Scansoriopteryx (“climbing wing”)

  • Temporal range: Late Jurassic, 154 Ma
  • Fossil location: Liaoning, China
  • Known species: S. heilmanni

Like fellow scansoriopterygid Epidexipteryx, this tiny dinosaur was part of the clade Avialae, which is composed of the birds and their most immediate extinct relatives. The juvenile type specimen contains the fossilized impression of feathers; the most prominent of these impressions trail from the left forearm and hand, which has led to speculation that adult scansoriopterygids had reasonably well-developed wing feathers that could have aided in leaping or rudimentary gliding.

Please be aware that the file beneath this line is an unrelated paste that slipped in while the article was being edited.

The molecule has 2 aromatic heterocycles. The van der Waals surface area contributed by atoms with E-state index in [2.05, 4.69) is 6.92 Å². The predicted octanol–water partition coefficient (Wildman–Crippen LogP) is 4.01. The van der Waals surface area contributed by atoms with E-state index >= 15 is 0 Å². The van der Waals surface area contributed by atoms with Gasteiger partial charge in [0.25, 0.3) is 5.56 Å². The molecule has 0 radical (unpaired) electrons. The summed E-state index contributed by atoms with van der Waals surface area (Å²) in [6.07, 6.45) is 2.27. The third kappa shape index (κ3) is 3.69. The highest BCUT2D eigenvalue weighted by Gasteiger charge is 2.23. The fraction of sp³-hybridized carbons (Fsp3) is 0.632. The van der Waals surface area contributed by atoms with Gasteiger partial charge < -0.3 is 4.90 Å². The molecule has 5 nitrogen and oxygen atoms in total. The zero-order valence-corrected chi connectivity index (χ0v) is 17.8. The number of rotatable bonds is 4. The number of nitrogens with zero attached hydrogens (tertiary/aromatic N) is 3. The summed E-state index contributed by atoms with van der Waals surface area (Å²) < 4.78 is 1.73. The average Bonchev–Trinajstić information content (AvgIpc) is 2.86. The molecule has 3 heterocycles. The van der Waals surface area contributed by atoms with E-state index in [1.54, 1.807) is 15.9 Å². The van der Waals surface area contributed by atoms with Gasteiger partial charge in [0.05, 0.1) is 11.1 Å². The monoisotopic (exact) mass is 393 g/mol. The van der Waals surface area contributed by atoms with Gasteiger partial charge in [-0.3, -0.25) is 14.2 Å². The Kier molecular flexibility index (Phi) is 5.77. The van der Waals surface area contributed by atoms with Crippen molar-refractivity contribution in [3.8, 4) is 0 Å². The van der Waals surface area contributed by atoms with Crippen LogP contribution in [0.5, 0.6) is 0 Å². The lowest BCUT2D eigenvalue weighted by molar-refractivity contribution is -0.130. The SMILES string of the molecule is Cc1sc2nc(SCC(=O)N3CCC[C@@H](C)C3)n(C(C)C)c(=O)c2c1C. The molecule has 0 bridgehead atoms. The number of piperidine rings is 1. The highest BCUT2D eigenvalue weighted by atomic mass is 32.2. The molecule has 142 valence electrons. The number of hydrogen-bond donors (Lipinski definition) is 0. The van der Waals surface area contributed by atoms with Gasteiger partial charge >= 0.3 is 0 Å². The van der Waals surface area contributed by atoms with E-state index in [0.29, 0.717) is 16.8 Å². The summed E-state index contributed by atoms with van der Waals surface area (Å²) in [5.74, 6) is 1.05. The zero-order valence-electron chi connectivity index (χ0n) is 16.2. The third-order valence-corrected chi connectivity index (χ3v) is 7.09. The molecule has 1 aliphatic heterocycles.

Even if it got some use out of its wing feathers while airborne, Scansoriopteryx was most likely incapable of powered flight. Instead, the dinosaur’s elongated hands and specialized foot anatomy imply that it was adapted to a scansorial (climbing) lifestyle—hence its genus name. The unusually long third finger may have served two major purposes: as an additional climbing adaptation and as a tool for digging insects out of crevices in trees. 

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Reblogged from prehistoric-birds